THESE are some of the hundreds of pigeons which have taken up roosting on Blackburn’s vacant old market who will be looking for a new home when the buildings are demolished early next year.
Town centre shopkeepers fear the disturbed birds will swoop elsewhere, spread dirt and disease, and one of their leaders wants action taken to reduce their population.
Chamber of Trade chairman Tony Duckworth and Tory planning spokesman Alan Cottam want a repeat of the cull in Blackburn’s central area which saw more than 1,000 pigeons shot in 1996/1997 as part of the borough’s clean-up campaign.
However, council leaders see no reason to take such drastic action now.
Since the old market closed in June 2011, more and more pigeons have been flocking to the vacant buildings as our picture shows.
However, Blackburn with Darwen Council is now seeking planning permission to knock down the empty shell, clearing the site for redevelopment, possibly with a supermarket.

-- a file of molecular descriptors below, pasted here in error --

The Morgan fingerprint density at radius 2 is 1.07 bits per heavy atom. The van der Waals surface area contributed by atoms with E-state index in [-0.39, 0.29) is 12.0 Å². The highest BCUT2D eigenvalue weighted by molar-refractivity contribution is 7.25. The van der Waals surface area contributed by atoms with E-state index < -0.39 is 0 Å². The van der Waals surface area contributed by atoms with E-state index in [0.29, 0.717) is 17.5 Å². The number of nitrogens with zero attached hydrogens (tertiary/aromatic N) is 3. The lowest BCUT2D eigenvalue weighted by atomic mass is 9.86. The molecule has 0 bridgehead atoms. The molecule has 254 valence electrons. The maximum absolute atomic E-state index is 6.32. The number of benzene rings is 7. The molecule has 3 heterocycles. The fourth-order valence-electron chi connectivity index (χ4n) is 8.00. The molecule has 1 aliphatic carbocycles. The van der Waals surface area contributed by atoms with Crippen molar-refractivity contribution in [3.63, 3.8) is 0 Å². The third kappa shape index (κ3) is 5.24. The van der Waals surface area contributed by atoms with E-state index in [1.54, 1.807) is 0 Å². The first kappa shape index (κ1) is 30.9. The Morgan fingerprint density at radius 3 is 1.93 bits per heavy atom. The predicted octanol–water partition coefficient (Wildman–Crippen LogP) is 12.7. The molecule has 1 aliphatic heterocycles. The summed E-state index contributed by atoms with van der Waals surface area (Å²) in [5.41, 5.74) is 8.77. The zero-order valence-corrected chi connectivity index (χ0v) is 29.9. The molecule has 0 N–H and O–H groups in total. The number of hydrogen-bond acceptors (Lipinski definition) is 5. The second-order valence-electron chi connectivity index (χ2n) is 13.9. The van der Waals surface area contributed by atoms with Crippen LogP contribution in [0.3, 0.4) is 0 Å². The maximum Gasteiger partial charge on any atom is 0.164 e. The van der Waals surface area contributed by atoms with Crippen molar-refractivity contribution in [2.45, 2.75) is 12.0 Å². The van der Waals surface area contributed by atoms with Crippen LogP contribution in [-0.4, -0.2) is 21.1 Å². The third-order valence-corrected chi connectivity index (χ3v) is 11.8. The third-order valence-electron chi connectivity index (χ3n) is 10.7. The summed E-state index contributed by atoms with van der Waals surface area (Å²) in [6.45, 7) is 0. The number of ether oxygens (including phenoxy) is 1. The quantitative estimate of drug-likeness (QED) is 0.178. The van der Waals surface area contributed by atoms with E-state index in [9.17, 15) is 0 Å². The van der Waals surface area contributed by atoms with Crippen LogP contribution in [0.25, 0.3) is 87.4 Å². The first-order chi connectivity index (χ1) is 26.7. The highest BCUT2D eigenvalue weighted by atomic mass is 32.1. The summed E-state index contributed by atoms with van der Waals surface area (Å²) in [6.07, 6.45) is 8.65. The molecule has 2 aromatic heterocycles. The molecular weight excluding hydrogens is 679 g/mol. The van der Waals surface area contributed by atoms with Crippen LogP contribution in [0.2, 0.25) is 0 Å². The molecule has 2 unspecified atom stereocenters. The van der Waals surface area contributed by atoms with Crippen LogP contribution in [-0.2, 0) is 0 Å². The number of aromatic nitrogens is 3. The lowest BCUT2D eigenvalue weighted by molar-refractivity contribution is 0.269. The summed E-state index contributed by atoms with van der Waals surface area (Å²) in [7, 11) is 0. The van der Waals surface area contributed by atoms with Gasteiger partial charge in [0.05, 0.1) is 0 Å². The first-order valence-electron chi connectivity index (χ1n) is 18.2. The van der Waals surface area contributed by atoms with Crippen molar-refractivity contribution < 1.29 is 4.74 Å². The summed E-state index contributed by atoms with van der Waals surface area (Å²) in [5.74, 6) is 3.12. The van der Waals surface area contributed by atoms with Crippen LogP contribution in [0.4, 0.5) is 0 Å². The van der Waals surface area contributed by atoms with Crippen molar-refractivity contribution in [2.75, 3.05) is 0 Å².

This has concerned Mr Duckworth, who said town centre traders were concerned what would happened when the birds were forced to move on.
He said: “Pigeons are flying vermin, which spread dirt and disease.
“Shopkeepers in the town are now very concerned about what happens when the old market is knocked down and where the birds go next.
“We don’t want them flying onto other buildings and spreading dirt and droppings.
“There are too many and it is harming the borough’s efforts to clean up Blackburn centre.
“It makes the streets dirty and slippy. People do not like it.
“It sound cruel, but we need to cull the pigeons to get the numbers down, as we do with rats.
“They are both vermin and spread dirt, and disease and mess.”
Coun Cottam said: “There are too many pigeons in the town centre.
“When the old market is demolished, they will just move elsewhere.
“We need to have a cull of the pigeons. People don’t want them all over the town centre.”
But the council has no current plans for a cull.
Coun Faryad Hussain, executive member for environmental improvement and sustainability, said: “We keep an eye on the pigeon population, and don’t feel there is a particular problem at this time.”